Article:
The controlling majority opinion was written by Justice Neil M. Gorsuch, who is generally quite conservative but now and then moderates those views. It was joined by Justice Samuel A. Alito, Jr., one of the most conservative, and the two most junior Justices – Brett M. Kavanaugh and Amy Coney Barrett – who are considered to be generally conservative but have not had time to express their views fully.
The majority opinion made no assessment of the constitutionality of either the ban or the mechanism for enforcing it, leaving that to lower courts to deal with first. The majority said it was not going to “prejudge” any of the further proceedings.
The Gorsuch opinion was written in restrained judicial tones, moving from point to point without stirring rhetoric.
Justice Thomas, who is widely considered to be the most conservative member, provided a fifth vote for the outcome but, in an eight-page opinion speaking only for himself, said he would have ruled that no official in any part of Texas state government could be sued over the ban, and that the clinics and doctors had no right to sue at all in federal court. Those points failed for lack of the minimum five votes.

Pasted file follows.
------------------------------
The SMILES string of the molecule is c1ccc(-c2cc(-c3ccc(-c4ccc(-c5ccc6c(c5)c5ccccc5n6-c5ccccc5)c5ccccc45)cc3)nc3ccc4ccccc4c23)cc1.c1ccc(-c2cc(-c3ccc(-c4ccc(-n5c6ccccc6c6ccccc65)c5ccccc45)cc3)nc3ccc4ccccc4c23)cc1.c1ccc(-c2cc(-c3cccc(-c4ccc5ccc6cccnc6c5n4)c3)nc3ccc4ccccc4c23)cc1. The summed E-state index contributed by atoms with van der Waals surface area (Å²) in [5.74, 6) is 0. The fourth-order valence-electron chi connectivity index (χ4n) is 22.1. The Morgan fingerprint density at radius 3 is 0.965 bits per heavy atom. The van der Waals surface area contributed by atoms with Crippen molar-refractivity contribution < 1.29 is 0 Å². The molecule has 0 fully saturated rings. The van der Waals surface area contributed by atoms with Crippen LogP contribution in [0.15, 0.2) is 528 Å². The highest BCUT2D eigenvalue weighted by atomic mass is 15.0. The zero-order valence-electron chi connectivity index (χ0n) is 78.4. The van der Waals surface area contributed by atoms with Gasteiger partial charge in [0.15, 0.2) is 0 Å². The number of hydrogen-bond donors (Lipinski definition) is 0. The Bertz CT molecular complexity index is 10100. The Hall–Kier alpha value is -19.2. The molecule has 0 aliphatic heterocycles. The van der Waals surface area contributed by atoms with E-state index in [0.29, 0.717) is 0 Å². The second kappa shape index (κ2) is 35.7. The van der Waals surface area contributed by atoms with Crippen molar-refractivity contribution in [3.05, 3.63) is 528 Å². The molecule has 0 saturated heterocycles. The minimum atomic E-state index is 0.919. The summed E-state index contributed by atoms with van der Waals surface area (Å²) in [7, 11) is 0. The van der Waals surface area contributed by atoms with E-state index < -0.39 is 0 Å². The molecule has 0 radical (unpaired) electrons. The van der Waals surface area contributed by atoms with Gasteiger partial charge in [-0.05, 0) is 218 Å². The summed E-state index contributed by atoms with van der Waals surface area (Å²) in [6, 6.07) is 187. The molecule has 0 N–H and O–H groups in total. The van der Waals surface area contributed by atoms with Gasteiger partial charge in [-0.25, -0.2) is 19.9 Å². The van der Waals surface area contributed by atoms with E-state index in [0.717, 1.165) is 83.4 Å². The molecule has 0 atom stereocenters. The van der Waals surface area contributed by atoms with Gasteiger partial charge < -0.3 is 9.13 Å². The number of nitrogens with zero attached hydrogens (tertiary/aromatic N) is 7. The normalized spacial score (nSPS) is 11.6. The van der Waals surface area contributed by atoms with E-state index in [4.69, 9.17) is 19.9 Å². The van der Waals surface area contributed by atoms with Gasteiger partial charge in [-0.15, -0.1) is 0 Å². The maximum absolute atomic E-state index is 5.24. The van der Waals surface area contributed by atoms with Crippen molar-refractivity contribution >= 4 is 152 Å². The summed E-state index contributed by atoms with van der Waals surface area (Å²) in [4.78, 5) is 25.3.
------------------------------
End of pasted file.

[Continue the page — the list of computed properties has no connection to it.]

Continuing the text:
Chief Justice Roberts wrote a four-page opinion, joined by Justices Breyer and Kagan, arguing that the entire Texas law – the ban and the enforcement scheme – were a clear attempt to “nullify this Court’s rulings” going back to 1973, establishing a woman’s constitutional right to end a pregnancy.
He noted that, as long ago as 1803, and the Court’s famous decision in Marbury v. Madison, the Court had declared that it had the final say on what the Constitution means and that that overrides any contrary state action. It did not matter, though, he said, that it was the abortion right that was involved in this particular controversy. He wrote: “The nature of the federal right infringed does not matter; it is the role of the Supreme Court in our constitutional system that is at stake.”